On the night of September 29, 2008, ministers and officials gathered in Government Buildings to consider the crisis at Anglo Irish Bank. Their solution was the much-reviled bank guarantee, which has led to Exchequer costs totalling about 50 per cent of Ireland's annual national income.
Those willing to exonerate the decision-makers point to their ignorance of the true extent of insolvency in the Irish banking system. This is a reasonable point – if those who gathered in Merrion Street that night had been informed that every single bank was bust and that the bill for bank rescue would exceed €60bn, leading the State itself into insolvency, they would, on this line of argument, have followed a less costly course.
But they were assured by officials, including the Central Bank governor and the Financial Regulator, that the banks were sound and were experiencing no more than temporary problems of liquidity. The two main banks themselves believed this to be the case at the time.
Given the appalling vista of an unnecessary banking collapse, a broad guarantee with a projected cost of zero looked like a reasonable option. It was widely welcomed, and won the support of Fine Gael and Sinn Fein, although not Labour, when the legislation went through the Dail.
In a book just released, two economists argue, however, that even if the insolvency of the banks had been fully appreciated, the broad guarantee would still have been the best available policy – the first time to my knowledge that anyone has advanced such a thesis.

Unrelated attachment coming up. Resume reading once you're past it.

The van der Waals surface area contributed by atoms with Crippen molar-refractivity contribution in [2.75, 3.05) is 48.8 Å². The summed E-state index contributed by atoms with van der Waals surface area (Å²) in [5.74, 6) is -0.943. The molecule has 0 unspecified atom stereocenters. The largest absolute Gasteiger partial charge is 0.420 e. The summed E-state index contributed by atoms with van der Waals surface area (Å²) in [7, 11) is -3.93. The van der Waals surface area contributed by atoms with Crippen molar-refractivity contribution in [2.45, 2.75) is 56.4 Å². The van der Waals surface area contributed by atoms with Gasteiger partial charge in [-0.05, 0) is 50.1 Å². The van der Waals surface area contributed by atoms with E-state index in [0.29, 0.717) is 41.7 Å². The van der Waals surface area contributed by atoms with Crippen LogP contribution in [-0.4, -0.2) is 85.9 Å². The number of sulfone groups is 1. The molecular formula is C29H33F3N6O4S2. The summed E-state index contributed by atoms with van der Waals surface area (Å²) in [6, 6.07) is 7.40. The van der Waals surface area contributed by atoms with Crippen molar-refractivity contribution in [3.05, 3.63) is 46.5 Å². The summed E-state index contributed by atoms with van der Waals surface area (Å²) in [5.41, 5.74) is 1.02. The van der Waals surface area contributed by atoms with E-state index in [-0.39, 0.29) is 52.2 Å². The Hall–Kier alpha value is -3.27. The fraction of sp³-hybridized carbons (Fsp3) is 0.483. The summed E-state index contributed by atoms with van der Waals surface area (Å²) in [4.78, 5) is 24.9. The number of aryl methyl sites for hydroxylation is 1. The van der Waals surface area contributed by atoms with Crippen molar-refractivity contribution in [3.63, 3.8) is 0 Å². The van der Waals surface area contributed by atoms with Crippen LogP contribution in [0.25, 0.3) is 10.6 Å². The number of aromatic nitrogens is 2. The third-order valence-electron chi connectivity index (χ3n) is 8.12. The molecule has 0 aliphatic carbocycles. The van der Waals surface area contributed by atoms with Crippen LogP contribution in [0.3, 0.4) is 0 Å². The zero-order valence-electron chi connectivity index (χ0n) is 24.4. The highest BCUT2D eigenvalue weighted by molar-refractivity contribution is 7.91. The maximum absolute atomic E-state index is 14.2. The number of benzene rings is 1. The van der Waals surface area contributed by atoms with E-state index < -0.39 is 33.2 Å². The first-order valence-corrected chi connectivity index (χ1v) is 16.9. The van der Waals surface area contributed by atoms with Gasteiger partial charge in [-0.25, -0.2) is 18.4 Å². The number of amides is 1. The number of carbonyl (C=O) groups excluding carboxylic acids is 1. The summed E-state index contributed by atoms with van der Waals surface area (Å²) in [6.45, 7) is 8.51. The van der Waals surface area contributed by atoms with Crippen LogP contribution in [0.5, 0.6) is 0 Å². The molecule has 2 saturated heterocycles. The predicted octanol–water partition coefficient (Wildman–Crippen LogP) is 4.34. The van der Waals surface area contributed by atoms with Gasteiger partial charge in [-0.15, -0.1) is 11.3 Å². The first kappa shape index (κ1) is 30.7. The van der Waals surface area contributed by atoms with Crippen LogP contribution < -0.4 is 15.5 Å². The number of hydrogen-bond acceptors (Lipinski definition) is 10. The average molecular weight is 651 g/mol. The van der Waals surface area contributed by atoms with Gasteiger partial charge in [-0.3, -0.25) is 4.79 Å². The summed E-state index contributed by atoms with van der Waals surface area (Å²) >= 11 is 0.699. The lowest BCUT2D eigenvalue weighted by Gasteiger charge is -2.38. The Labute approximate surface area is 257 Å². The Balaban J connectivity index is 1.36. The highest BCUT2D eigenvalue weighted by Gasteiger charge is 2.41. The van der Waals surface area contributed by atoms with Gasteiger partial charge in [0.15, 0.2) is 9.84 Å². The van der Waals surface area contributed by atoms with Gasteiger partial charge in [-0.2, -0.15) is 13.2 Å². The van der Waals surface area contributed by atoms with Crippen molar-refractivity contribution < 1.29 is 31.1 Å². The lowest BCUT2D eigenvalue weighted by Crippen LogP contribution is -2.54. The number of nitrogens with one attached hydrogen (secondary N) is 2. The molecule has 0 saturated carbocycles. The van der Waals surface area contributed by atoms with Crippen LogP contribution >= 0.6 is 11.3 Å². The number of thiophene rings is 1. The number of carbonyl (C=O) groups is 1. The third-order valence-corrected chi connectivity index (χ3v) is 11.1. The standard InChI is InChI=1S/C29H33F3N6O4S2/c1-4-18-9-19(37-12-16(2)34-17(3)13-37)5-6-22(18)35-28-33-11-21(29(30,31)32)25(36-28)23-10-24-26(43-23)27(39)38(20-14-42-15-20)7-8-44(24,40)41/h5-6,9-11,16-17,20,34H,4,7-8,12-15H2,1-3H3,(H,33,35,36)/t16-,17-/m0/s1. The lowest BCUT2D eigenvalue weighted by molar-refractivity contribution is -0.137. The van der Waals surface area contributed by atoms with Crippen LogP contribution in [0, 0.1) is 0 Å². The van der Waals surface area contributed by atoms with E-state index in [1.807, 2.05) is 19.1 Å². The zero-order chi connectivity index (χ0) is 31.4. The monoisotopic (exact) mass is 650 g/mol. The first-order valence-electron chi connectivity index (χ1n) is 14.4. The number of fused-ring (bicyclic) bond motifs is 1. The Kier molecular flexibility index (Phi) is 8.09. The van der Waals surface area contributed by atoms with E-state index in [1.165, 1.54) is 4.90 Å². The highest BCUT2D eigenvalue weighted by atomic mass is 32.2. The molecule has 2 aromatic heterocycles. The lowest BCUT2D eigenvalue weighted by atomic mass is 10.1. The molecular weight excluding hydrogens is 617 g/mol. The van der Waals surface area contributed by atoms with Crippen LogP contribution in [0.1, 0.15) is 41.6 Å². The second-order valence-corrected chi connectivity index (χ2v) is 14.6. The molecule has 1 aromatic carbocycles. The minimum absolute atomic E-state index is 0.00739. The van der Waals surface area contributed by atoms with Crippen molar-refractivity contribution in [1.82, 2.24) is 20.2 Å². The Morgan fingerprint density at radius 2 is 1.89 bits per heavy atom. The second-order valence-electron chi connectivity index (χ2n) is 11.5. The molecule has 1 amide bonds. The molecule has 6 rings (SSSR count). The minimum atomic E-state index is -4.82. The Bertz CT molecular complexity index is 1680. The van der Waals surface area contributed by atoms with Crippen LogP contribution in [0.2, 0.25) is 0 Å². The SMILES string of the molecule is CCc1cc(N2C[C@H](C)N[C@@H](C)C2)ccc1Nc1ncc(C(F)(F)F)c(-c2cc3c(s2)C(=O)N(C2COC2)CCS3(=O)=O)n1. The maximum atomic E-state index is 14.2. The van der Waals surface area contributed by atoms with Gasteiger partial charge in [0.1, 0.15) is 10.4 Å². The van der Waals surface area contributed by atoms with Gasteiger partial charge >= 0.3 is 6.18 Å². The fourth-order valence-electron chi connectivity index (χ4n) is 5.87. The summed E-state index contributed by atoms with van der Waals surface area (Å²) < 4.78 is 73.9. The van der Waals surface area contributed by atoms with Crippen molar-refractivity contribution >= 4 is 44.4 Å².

The economists are Donal Donovan, a former IMF official, and TCD's Antoin Murphy and the book, The Fall of the Celtic Tiger (Oxford University Press), is the latest addition to an expanding literature on the great Irish banking bust.
The decision-makers must have feared some Exchequer costs from the guarantee, although they could hardly have disclosed this at the time. Anglo looked to be in serious trouble, but the faith in Bank of Ireland and AIB was sincere, if grievously mistaken. The gossip at the time was that the guarantee might cost single-figure billions, and that some of the more clued-in senior officials understood this.
Some figure like €5bn would arguably have been a reasonable price to pay to prevent an ugly banking collapse. But the Donovan/Murphy thesis is that, if some oracle had been present in Merrion Street that fateful night and had been able to foretell the full cost of the guarantee, including presumably the consequent insolvency of the Exchequer itself and an EU/IMF bailout, all present would have pressed the same button and opted for the blanket guarantee.
Brian Cowen, Brian Lenihan and their advisers would have had no choice, the authors argue, other than to take the decision actually taken, even had they been equipped with full knowledge of the true and catastrophic loan losses in the banks whose liabilities they were being asked to guarantee. The authors acknowledge that the European Central Bank was applying pressure to avoid the failure of any bank but the notion that an Irish government would have willingly signed up to national insolvency can hardly go unchallenged. It is not even clear that a massive rescue of bank creditors, in the full knowledge that the banks were bust, would even have been feasible.
Had the Government announced that a blanket guarantee for banks acknowledged to be bust was being provided on liabilities, a large multiple of the State's financial capacity, the government bond market, would have collapsed straight away and the events of November 2010 would have occurred immediately.
Donovan and Murphy write: ". . . it is difficult to see how a comprehensive guarantee of some sort covering all domestic institutions could have been avoided."